Ransomware - the evolution of cyber threat species

 Cyber threat predictions for 2016 and tips on how to protect your business against them.

The cybersecurity sector is continually evolving, with new changes affecting the way information is traded and protected. Globally, cyber-crime is overtaking physical crime, with every level of criminal getting in on the act, from low level scammers to international organised crime groups robbing banks, corporations and individuals. Technology has allowed criminals to operate across borders on a huge scale and even offer their services to others.

So what are the most damaging types of cyber threats you are likely to face in 2016, and what should you do to defend against them?

1- Which type of cyber threat do we think will cause the most damage, and why?

Hackers are becoming more mercenary and are focusing efforts on high value, low effort activity – the number one being Ransomware.

Ransomware is a type of malware that prevents users from accessing their system, forcing its victims to pay a ransom through certain online payment methods in order to grant access to their systems. Some ransomware encrypts files (called Cryptolocker) or use the anonymous TOR network to hide C&C communications. This activity is proving to become more and more profitable for hackers who sometimes manage to extort millions of pounds from targeted businesses. The Cyber Threat Alliance said more than $325-million in computer ransom demands have already been paid out globally.

Another concerning security trend is how hackers are using evermore consumerised, easy-to-use and very efficient attack toolkits. These toolkits tend to stick more and more accurately to what the black market is demanding – because there is a demand!! The offer portfolio is becoming better packaged and very well-advertised on famous online hacking marketplaces. We should expect several global email hacking campaigns, or some very clever and malicious breaching attempts (zero-days attacks), to gain access to sensitive information stored on private corporate infrastructures.

Finally, during the past 6 to 12 months, we have been witnessing a tremendous intensification in denial of service attacks, i.e. massive DDoS attacks (500 Gbps being the largest reported). These attacks are created to paralyse customers’ online presence, sometimes to raise awareness for political purposes or, again, to extort funds by disrupting online merchants or online banking applications. To make the effect even more painful for end users sometimes hackers launch their attack on the last Friday of the month, which is a traditional payday in the UK; this is exactly what happened to the famous HSBC bank at the end of January this year.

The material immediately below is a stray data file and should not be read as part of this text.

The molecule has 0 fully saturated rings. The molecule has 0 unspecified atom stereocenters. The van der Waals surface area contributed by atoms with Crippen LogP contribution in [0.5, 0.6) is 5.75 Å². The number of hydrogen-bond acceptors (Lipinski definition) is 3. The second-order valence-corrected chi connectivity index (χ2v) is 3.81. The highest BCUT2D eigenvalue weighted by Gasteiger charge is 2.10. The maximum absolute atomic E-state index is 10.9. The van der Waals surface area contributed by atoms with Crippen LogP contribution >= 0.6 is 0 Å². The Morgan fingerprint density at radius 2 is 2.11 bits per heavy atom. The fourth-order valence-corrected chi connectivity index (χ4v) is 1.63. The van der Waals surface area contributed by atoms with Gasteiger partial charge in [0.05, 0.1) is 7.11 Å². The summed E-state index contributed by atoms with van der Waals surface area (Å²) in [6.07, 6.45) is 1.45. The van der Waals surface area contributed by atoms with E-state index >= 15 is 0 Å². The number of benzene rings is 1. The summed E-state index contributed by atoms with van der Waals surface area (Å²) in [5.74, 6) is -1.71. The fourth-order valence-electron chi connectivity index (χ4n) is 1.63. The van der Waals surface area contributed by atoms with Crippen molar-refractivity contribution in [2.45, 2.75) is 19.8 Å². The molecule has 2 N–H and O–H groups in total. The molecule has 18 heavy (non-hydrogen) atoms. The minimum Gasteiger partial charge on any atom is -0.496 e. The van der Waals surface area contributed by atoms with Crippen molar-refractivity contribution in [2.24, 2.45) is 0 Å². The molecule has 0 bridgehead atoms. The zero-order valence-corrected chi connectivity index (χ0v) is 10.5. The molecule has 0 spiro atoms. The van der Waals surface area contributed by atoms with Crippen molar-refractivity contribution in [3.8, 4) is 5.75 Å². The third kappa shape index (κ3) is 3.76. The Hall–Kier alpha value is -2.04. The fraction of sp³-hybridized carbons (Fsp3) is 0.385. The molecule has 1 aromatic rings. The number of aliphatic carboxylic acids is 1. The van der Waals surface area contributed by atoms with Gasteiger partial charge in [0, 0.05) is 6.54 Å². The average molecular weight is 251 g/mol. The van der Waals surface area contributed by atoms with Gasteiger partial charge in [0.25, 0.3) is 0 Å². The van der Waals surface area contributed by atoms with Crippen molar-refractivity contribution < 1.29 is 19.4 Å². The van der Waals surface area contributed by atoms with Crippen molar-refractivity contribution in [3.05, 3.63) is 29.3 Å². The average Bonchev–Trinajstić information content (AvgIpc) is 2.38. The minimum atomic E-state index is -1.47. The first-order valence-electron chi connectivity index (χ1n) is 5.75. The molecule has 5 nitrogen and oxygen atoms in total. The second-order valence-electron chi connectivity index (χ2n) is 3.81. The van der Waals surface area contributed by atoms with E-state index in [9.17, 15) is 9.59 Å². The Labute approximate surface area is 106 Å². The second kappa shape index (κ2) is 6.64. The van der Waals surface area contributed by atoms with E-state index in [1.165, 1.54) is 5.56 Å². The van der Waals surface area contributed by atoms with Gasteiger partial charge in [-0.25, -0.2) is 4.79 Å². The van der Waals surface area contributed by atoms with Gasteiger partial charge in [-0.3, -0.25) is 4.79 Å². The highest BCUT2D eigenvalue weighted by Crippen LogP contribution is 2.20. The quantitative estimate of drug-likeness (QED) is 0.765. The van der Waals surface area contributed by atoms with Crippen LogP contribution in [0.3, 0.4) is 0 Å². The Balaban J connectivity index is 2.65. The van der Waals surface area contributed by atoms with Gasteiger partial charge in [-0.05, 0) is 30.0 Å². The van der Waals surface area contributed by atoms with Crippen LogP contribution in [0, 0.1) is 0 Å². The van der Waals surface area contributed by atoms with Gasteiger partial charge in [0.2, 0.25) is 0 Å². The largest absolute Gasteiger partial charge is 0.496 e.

2- Which tactics will offer the best defence?

The consensus on this topic and across the industry is that there is no silver bullet that will completely stop the difficult-to-detect threats.

However, golden rules to follow include:

Use wide spectrum anti-malware and cloud based threat protection services:

  • employ up-to-date anti-malware tools on every device you have in your estate to block ransomware from being able to infect systems
  • use threat intelligence services in order to track the evolution of any polymorphic worm that changes form with each infection and morphs up to six times a day to evade detection
  • use carrier grade DDoS mitigation services to protect your IT as close to the attack source as possible

Back-up everything:

  • regularly back up all systems and servers
  • maintain offsite backups so any ransomware-infected systems can be wiped and restored
  • continually test all backups

Don't pay: Whether it's ransomware or cyber-extortion rings threating distributed denial-of-service attack disruptions, law enforcement agencies recommend never paying attackers, since it will just keep them coming back for more ad infinitum.

Defending your network from sophisticated cyber attackers today requires a list of appliances and applications including DDoS protection, intrusion prevention systems, web application firewalls, data loss prevention, security information and management, deep packet inspection, network analyzers and lawful intercept. With so many requirements just from a hardware and software perspective, it’s easy for companies to become overwhelmed by their growing cyber security budget. Like many other aspects of your business, outsourcing security often makes sense.

So, as a final recommendation, do your research and focus your attention outsourcing your network security to a Managed Security Service Provider (MSSP). MSSPs generally provide real-time cyber security reporting 24 hours a day, 7 days a week, 365 days a year. This is critical for companies because the timing of a cyber-attack is almost impossible to predict. You can set a service level agreement (SLA) for your exact needs and have the legal backing to have it guaranteed, giving you peace of mind regarding network protection.